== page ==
The Official Website of Best-Selling Author Sean Patrick Griffin

Betting on the come: Leagues strike deals with gambling-related firms

by Steve Fainaru, Paula Lavigne, and David Purdum, ESPN

After nearly a century of zero-tolerance policies that treated gambling as a mortal threat, U.S. sports leagues are rapidly cutting deals with companies involved in sports betting.

To varying degrees, the leagues are partnering — openly and in secret — with oddsmakers, betting prognosticators and data providers that make sports wagering possible in the digital age, according to interviews with a range of sports gambling officials and experts.

The deals lay the groundwork for the NFL, the NBA, the NHL and Major League Baseball to profit if sports betting is legalized in the United States, as many experts predict. But for now, the deals have drawn the leagues into a shadowy, unregulated world that includes some companies that have been accused of operating illegal sports betting enterprises.

Among the recent developments:

  • The NFL in April became a part owner of newly formed Sportradar US, the subsidiary of a Swiss company that provides real-time statistics, scores and odds to bookmakers, including, according to gambling industry sources, multiple offshore sportsbooks that offer illegal betting in the U.S.

  • Last July, the NBA, through its ownership stake in FanDuel, became part owner of numberFire, a New York tech company that offers sophisticated analysis for daily fantasy and sports wagering, including betting recommendations on the league’s own games.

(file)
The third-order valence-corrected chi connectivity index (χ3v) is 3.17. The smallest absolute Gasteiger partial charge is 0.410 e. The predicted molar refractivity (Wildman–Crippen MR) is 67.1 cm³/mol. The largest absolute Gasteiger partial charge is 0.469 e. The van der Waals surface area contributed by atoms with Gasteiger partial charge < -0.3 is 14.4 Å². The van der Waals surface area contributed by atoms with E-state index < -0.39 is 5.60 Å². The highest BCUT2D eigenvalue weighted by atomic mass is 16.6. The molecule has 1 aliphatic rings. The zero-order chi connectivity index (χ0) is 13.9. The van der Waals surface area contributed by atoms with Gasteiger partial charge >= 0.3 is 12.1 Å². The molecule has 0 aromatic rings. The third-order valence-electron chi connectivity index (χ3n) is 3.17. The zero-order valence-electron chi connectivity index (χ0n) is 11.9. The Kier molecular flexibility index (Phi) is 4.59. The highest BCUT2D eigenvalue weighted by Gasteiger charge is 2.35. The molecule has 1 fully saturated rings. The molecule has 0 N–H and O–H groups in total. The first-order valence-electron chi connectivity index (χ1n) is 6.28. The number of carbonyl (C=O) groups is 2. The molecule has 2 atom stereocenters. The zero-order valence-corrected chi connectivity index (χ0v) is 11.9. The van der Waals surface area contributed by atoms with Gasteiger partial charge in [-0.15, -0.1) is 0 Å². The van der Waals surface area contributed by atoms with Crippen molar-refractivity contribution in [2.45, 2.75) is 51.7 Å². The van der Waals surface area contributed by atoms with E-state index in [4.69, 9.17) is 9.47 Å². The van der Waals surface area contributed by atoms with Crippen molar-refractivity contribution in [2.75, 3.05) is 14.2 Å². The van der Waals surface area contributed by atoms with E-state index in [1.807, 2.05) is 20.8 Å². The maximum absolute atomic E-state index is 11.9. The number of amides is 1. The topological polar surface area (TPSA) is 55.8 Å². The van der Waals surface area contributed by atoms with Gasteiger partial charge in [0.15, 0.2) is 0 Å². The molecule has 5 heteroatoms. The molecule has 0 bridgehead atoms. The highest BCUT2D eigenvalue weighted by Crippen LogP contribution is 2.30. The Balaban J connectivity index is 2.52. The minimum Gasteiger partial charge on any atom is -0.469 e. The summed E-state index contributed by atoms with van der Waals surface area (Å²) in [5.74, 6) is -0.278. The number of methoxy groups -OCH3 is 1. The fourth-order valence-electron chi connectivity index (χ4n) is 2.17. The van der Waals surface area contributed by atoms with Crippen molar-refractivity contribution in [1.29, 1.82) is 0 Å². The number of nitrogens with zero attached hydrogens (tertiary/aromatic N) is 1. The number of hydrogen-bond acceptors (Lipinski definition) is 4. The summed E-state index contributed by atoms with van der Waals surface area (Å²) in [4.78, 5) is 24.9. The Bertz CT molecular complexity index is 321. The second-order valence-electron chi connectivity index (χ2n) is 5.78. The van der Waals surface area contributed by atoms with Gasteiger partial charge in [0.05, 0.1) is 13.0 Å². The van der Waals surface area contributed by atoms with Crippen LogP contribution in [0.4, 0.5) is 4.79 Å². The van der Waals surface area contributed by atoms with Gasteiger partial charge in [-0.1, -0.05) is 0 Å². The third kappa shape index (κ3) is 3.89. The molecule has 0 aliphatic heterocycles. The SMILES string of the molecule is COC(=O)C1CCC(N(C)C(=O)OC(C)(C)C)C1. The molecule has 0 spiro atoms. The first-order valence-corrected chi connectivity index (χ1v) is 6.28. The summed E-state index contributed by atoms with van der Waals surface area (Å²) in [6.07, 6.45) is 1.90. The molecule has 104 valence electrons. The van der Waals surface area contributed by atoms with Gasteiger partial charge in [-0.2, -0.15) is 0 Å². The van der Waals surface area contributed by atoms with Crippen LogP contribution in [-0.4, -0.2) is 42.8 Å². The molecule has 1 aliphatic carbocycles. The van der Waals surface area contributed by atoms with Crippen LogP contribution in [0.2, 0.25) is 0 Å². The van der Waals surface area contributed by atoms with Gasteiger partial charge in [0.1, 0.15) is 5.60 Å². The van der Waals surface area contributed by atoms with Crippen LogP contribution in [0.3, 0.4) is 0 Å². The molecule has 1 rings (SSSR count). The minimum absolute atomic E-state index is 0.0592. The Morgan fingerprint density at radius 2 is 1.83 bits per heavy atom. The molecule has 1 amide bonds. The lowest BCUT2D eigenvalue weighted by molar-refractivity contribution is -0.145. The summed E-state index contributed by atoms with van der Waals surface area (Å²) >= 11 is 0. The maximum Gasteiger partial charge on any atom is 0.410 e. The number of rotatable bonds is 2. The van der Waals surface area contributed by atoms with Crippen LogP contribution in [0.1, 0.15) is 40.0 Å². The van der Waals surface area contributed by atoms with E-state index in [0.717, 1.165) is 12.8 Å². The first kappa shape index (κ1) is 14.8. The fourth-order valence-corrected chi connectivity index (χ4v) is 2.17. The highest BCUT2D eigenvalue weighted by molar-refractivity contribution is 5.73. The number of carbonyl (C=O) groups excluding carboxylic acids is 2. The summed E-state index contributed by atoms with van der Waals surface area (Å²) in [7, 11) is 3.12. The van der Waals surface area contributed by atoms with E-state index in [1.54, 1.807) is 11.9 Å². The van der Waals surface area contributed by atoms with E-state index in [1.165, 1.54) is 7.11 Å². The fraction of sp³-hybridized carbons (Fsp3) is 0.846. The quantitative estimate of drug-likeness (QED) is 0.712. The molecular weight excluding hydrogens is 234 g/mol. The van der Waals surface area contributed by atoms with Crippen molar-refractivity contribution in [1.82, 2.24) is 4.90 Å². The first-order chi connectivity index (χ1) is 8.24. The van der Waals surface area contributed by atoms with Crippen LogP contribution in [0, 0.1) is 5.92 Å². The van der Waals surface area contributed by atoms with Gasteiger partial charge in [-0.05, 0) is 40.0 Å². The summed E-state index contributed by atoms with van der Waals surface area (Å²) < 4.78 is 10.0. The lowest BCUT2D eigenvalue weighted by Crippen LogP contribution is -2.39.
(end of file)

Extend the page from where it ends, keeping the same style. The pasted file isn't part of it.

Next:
• Shortly after the World Series in November, Major League Baseball signed a deal with a London-based company, Sport Integrity Monitor, to monitor betting lines and identify suspicious betting activity that might indicate fixed games. SportIM’s parent company sets odds and provides software for legal bookmakers in Europe and Asia.

The partnerships, unique to each league, give them a foothold in an industry estimated to generate as much as five times the combined $25 billion in revenue of the four major sports. Perhaps just as important, the deals also, in the case of the NBA and NFL, have opened up new and potentially lucrative revenue streams. The product the leagues are selling? Live data — the instantaneous statistics that form the lifeblood of sports wagering, just as a continuous stream of financial information fuels the stock market. Dollar figures for the deals remain largely unknown, but a recent agreement between Sportradar and the International Tennis Federation offers a glimpse at the stakes: Sportradar is paying the ITF $70 million over five years for exclusive access to live match data.

Rest is here…

image_printPrint Page